Regardless of whether state or local governments would be better stewards of that money, the governor's timing is rotten in several respects. Many counties have already prepared their fall tax bills and some have even sent them out, so for Perdue to get his hands on the $428 million at stake, taxpayers would need to be sent follow-up bills. And it's a safe bet that county tax collectors would take pains to blame the new tariffs on the governor and Legislature.

Then there's the election thing. Perdue isn't running, but many GOP lawmakers must stand for re-election in November. They may publicly oppose Sonny's plan to eliminate the tax-relief grants, but unless they do something about it, the issue will still be hanging over voters' heads as they head to the polls.

It's only fitting, actually, because the Legislature is just as much to blame for the current budget crisis as the governor. This past General Assembly, lawmakers fell all over each other with proposals to cut taxes – property taxes, car taxes, etc. – and increase spending. So eager were pols to bring home election-year bacon to their districts that they approved a budget bulging with pork – even as state revenue had visibly begun to dip.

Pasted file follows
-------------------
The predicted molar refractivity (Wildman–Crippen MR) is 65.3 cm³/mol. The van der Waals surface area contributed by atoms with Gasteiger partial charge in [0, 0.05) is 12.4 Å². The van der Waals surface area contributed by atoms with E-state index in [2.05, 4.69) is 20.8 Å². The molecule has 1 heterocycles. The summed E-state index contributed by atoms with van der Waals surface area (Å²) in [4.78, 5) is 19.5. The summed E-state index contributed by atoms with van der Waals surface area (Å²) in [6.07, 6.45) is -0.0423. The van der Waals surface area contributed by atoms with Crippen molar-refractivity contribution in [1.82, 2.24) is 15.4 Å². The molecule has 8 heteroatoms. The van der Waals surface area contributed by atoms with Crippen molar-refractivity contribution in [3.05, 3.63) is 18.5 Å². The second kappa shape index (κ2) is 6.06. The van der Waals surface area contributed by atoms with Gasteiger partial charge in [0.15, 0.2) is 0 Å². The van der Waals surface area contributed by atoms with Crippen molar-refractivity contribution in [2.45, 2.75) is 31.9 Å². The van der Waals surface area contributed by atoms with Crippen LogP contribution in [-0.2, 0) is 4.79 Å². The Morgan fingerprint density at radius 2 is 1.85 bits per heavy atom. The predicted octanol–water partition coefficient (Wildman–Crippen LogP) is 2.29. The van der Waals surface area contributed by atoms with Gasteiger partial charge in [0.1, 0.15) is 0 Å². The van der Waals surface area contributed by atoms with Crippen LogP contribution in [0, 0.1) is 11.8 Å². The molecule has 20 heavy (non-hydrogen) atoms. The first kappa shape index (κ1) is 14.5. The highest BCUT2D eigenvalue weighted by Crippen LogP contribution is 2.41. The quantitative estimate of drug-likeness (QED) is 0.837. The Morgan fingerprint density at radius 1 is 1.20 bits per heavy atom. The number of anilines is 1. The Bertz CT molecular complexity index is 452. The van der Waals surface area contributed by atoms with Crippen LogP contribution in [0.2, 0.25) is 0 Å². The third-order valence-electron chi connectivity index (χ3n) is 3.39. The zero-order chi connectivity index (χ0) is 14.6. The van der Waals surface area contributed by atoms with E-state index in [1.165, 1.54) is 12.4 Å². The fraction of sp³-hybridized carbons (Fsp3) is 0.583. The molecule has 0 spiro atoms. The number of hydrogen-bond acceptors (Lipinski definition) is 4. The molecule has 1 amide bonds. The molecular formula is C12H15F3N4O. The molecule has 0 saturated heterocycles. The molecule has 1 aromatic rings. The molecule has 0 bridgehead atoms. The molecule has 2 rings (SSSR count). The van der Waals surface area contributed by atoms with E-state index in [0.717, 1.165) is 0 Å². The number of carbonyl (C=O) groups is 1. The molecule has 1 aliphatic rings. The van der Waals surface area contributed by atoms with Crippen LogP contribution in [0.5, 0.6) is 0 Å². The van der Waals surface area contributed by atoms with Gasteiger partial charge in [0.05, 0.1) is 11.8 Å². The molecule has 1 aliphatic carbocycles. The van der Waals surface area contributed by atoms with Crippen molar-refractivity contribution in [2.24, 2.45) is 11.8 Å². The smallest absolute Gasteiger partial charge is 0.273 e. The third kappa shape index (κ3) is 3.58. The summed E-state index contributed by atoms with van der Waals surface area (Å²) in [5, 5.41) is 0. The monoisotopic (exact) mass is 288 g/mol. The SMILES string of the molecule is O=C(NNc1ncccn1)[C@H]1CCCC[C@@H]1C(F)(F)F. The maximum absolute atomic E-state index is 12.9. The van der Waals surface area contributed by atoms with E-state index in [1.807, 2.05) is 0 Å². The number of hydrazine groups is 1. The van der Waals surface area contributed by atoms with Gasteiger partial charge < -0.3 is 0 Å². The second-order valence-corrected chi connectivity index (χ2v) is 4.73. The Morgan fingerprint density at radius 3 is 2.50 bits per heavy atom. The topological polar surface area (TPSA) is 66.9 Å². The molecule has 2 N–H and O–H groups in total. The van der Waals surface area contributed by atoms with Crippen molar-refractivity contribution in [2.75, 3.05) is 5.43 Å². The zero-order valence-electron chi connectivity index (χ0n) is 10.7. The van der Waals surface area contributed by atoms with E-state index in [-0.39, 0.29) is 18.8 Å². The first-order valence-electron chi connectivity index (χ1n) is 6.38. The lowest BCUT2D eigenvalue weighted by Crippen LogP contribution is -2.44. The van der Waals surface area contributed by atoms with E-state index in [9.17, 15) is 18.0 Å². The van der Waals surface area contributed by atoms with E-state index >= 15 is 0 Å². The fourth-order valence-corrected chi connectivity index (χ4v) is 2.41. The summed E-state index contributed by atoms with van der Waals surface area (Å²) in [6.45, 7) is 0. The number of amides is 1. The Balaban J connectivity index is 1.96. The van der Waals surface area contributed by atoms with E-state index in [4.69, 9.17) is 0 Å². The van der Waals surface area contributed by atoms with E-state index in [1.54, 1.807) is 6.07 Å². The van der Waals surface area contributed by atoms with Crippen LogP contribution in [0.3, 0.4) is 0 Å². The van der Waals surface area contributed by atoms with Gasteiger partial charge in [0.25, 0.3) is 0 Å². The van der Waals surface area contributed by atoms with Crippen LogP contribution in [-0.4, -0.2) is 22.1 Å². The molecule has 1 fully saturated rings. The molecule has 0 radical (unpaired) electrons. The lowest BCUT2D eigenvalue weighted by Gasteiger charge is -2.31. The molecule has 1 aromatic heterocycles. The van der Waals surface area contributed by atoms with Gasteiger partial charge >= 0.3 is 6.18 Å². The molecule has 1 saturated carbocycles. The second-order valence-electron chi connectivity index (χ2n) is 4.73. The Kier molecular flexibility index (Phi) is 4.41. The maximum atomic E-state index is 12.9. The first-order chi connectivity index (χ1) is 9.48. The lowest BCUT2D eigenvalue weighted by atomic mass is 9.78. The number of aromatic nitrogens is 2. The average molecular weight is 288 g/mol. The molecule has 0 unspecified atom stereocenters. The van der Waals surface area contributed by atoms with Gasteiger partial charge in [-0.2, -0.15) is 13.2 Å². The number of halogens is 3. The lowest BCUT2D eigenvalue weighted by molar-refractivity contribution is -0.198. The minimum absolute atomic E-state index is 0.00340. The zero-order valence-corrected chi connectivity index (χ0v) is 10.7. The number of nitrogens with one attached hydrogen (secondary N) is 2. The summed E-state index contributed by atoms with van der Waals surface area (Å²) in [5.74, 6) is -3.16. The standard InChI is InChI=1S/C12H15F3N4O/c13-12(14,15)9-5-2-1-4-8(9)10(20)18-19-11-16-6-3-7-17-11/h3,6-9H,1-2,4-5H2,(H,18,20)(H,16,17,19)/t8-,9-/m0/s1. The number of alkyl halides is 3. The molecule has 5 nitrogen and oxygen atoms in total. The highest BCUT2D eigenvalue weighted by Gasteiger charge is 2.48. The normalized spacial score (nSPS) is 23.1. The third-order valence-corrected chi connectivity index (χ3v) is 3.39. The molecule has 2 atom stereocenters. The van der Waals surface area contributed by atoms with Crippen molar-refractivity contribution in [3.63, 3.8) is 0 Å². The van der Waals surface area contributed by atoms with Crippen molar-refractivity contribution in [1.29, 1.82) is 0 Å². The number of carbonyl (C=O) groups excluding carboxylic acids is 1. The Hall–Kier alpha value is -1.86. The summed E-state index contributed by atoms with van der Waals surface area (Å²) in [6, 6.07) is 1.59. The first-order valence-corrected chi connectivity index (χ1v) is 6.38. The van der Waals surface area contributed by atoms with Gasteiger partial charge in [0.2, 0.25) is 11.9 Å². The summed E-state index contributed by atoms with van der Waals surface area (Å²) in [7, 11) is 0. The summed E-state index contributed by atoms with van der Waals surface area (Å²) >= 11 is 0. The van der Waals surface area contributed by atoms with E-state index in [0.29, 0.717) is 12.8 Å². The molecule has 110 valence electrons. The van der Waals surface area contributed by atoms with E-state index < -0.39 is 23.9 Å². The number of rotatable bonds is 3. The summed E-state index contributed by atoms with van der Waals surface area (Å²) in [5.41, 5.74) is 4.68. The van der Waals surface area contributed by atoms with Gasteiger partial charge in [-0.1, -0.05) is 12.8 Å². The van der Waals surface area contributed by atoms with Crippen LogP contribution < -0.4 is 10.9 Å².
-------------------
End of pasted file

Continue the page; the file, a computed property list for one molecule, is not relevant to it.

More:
The cuts Perdue now is eyeing to help balance the budget include some of the most popular funding initiatives to come out of an otherwise miserable session: reservoirs to combat the drought, the state's land-conservation program and the already underfunded state trauma-care network.

After two consecutive sessions of party infighting, name-calling, pork-doling and an inability to address issues of real importance to average Georgians, Republican lawmakers are being forced by their own leader to confront a serious crisis of government. What they do next could amount to a do-or-die decision.